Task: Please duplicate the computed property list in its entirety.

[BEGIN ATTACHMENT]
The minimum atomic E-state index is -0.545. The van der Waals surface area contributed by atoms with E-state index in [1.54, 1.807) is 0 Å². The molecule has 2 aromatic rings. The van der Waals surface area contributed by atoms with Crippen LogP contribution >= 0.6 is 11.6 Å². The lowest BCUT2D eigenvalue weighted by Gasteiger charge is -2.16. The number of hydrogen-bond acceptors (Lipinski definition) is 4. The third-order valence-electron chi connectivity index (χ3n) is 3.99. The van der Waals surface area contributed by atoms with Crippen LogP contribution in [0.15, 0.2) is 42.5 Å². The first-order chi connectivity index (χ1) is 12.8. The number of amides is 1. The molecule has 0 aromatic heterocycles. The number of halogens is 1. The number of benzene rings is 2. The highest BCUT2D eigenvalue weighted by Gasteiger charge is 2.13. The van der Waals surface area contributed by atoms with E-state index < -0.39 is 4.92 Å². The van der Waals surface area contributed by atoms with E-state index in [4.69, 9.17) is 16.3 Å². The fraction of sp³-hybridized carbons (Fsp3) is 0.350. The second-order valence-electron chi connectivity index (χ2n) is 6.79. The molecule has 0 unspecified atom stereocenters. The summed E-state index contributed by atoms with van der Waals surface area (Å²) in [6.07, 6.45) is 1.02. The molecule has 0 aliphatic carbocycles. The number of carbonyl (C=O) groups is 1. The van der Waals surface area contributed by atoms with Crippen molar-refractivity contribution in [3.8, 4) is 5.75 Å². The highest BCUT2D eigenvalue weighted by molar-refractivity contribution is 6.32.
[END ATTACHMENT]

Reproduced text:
The minimum atomic E-state index is -0.545. The van der Waals surface area contributed by atoms with E-state index in [1.54, 1.807) is 0 Å². The molecule has 2 aromatic rings. The van der Waals surface area contributed by atoms with Crippen LogP contribution >= 0.6 is 11.6 Å². The lowest BCUT2D eigenvalue weighted by Gasteiger charge is -2.16. The number of hydrogen-bond acceptors (Lipinski definition) is 4. The third-order valence-electron chi connectivity index (χ3n) is 3.99. The van der Waals surface area contributed by atoms with Crippen LogP contribution in [0.15, 0.2) is 42.5 Å². The first-order chi connectivity index (χ1) is 12.8. The number of amides is 1. The molecule has 0 aromatic heterocycles. The number of halogens is 1. The number of benzene rings is 2. The highest BCUT2D eigenvalue weighted by Gasteiger charge is 2.13. The van der Waals surface area contributed by atoms with E-state index < -0.39 is 4.92 Å². The van der Waals surface area contributed by atoms with E-state index in [4.69, 9.17) is 16.3 Å². The fraction of sp³-hybridized carbons (Fsp3) is 0.350. The second-order valence-electron chi connectivity index (χ2n) is 6.79. The molecule has 0 unspecified atom stereocenters. The summed E-state index contributed by atoms with van der Waals surface area (Å²) in [6.07, 6.45) is 1.02. The molecule has 0 aliphatic carbocycles. The number of carbonyl (C=O) groups is 1. The van der Waals surface area contributed by atoms with Crippen molar-refractivity contribution in [3.8, 4) is 5.75 Å². The highest BCUT2D eigenvalue weighted by molar-refractivity contribution is 6.32.